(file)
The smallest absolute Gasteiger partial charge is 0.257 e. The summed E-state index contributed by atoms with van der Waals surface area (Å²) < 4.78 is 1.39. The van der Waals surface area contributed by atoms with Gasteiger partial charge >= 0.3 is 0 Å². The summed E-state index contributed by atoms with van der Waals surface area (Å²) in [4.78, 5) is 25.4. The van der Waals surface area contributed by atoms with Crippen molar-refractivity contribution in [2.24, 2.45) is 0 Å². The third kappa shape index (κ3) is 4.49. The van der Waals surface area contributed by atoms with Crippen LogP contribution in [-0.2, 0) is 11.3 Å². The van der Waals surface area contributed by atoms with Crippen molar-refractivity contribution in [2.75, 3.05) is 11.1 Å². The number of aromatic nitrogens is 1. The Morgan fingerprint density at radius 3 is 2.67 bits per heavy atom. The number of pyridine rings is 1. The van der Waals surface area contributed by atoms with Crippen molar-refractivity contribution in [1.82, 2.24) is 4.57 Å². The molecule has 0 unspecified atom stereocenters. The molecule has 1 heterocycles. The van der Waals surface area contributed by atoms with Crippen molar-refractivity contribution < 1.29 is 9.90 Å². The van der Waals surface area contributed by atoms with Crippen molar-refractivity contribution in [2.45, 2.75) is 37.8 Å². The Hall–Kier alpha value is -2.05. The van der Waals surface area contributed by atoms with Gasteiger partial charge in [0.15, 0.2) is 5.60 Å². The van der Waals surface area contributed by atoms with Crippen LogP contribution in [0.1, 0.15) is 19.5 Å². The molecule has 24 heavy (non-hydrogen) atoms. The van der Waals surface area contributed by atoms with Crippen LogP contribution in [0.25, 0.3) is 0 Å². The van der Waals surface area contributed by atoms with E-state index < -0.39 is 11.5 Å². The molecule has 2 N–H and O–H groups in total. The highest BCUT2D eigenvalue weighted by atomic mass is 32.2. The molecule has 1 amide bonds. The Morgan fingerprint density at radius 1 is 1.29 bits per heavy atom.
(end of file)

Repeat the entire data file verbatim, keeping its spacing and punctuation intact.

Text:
The smallest absolute Gasteiger partial charge is 0.257 e. The summed E-state index contributed by atoms with van der Waals surface area (Å²) < 4.78 is 1.39. The van der Waals surface area contributed by atoms with Gasteiger partial charge >= 0.3 is 0 Å². The summed E-state index contributed by atoms with van der Waals surface area (Å²) in [4.78, 5) is 25.4. The van der Waals surface area contributed by atoms with Crippen molar-refractivity contribution in [2.24, 2.45) is 0 Å². The third kappa shape index (κ3) is 4.49. The van der Waals surface area contributed by atoms with Crippen LogP contribution in [-0.2, 0) is 11.3 Å². The van der Waals surface area contributed by atoms with Crippen molar-refractivity contribution in [2.75, 3.05) is 11.1 Å². The number of aromatic nitrogens is 1. The Morgan fingerprint density at radius 3 is 2.67 bits per heavy atom. The number of pyridine rings is 1. The van der Waals surface area contributed by atoms with Crippen molar-refractivity contribution in [1.82, 2.24) is 4.57 Å². The molecule has 0 unspecified atom stereocenters. The molecule has 1 heterocycles. The van der Waals surface area contributed by atoms with Crippen molar-refractivity contribution < 1.29 is 9.90 Å². The van der Waals surface area contributed by atoms with Crippen molar-refractivity contribution in [2.45, 2.75) is 37.8 Å². The Hall–Kier alpha value is -2.05. The van der Waals surface area contributed by atoms with Gasteiger partial charge in [0.15, 0.2) is 5.60 Å². The van der Waals surface area contributed by atoms with Crippen LogP contribution in [0.1, 0.15) is 19.5 Å². The molecule has 24 heavy (non-hydrogen) atoms. The van der Waals surface area contributed by atoms with Crippen LogP contribution in [0.25, 0.3) is 0 Å². The van der Waals surface area contributed by atoms with E-state index < -0.39 is 11.5 Å². The molecule has 2 N–H and O–H groups in total. The highest BCUT2D eigenvalue weighted by atomic mass is 32.2. The molecule has 1 amide bonds. The Morgan fingerprint density at radius 1 is 1.29 bits per heavy atom.